4 Yea, though I walk through the valley of the shadow of death,

I will fear no evil: for thou art with me;
thy rod and thy staff they comfort me.
5 Thou preparest a table before me in the presence of mine enemies:

thou anointest my head with oil;
my cup runneth over.
6 Surely goodness and mercy shall follow me all the days of my life:

and I will dwell in the house of the LORD for ever.

Peach1886 Sun 25-Oct-15 20:16:13

WBYeats - He wishes for the cloths of heaven

Had I the heaven's embroidered cloths,
Enwrought with gold and silver light,
The blue and the dim and the dark cloths
Of night and light and the half-light;
I would spread the cloths under your feet;
But I, being poor, have only my dreams;
I have spread my dreams under your feet;
Tread softly because you tread on my dreams.

Lovely idea for a thread OP.,

areyoubeingserviced Sun 25-Oct-15 20:18:53

Vultures by Chinua Achebe

HippyChickMama Sun 25-Oct-15 20:25:00

Call the roller of big cigars,
The muscular one, and bid him whip
In kitchen cups concupiscent curds.
Let the wenches dawdle in such dress
As they are used to wear, and let the boys
Bring flowers in last month's newspapers.
Let be be finale of seem.
The only emperor is the emperor of ice-cream.

Take from the dresser of deal,
Lacking the three glass knobs, that sheet
On which she embroidered fantails once
And spread it so as to cover her face.
If her horny feet protrude, they come
To show how cold she is, and dumb.
Let the lamp affix its beam.
The only emperor is the emperor of ice-cream.
-Wallace Stevens

annandale Sun 25-Oct-15 20:33:09

This is the longest chunk of Shakespeare I know. I love the way it is so sensual on the lips (try reading it aloud) and then it turns dark like a thundery sky.

I know a bank where the wild thyme blows
Where oxslips and the nodding violet grows,
Quite overcanopied with luscious woodbine
With muskroses and with eglantine.
There sleeps Titania, sometime of the night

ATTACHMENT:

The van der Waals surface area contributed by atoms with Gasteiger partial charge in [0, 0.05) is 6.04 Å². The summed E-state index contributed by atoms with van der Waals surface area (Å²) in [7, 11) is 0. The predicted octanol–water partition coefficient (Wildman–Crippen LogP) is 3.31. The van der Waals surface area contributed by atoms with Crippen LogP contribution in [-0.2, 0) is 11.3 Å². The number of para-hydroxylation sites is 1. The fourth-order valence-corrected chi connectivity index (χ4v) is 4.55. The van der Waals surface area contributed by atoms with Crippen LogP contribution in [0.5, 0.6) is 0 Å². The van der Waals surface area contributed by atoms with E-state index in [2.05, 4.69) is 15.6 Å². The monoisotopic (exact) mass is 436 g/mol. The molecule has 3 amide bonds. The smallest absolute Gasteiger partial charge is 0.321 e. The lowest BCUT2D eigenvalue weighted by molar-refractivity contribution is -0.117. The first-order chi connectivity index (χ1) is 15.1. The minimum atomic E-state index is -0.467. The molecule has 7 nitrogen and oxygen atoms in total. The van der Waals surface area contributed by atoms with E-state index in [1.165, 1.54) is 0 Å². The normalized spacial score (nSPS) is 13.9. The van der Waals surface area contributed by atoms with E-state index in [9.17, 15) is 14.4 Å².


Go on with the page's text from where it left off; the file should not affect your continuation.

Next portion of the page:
Lulled in these flowers with dances and delight.
And there the snake throws her enamelled skin
Weed wide enough to wrap a fairy in.
And with the juice of this I'll streak her eyes
And make her full of hateful fantasies.

thefutureofpolitics Sun 25-Oct-15 22:06:43

Thank you for all the posts everybody! I have been enjoying reading your wonderful choices! You all have great taste! I love the Shakespeare, annandale and the brilliant description, it is so true.

This is a very famous one, but for good reason ... so perfect! ...

London by William Blake

I wander thro' each charter'd street,
Near where the charter'd Thames does flow.
And mark in every face I meet
Marks of weakness, marks of woe.

In every cry of every Man,
In every Infants cry of fear,
In every voice: in every ban,
The mind-forg'd manacles I hear

How the Chimney-sweepers cry
Every blackning Church appalls,
And the hapless Soldiers sigh
Runs in blood down Palace walls

But most thro' midnight streets I hear
How the youthful Harlots curse
Blasts the new-born Infants tear
And blights with plagues the Marriage hearse

LazyCake Tue 15-Mar-16 00:49:51

Another W. B. Yeats one, 'Sailing to Byzantium':

That is no country for old men. The young
In one another’s arms, birds in the trees
—Those dying generations—at their song,
The salmon-falls, the mackerel-crowded seas,
Fish, flesh, or fowl, commend all summer long
Whatever is begotten, born, and dies.
Caught in that sensual music all neglect
Monuments of unageing intellect.

An aged man is but a paltry thing,
A tattered coat upon a stick, unless
Soul clap its hands and sing, and louder sing
For every tatter in its mortal dress,
Nor is there singing school but studying
Monuments of its own magnificence;
And therefore I have sailed the seas and come
To the holy city of Byzantium.

O sages standing in God’s holy fire
As in the gold mosaic of a wall,
Come from the holy fire, perne in a gyre,
And be the singing-masters of my soul.
Consume my heart away; sick with desire
And fastened to a dying animal
It knows not what it is; and gather me
Into the artifice of eternity.

Once out of nature I shall never take
My bodily form from any natural thing,
But such a form as Grecian goldsmiths make
Of hammered gold and gold enamelling
To keep a drowsy Emperor awake;
Or set upon a golden bough to sing
To lords and ladies of Byzantium
Of what is past, or passing, or to come.

Freya888 Tue 29-Mar-16 13:06:57

If—
By Rudyard Kipling

If you can keep your head when all about you
Are losing theirs and blaming it on you,
If you can trust yourself when all men doubt you,
But make allowance for their doubting too;
If you can wait and not be tired by waiting,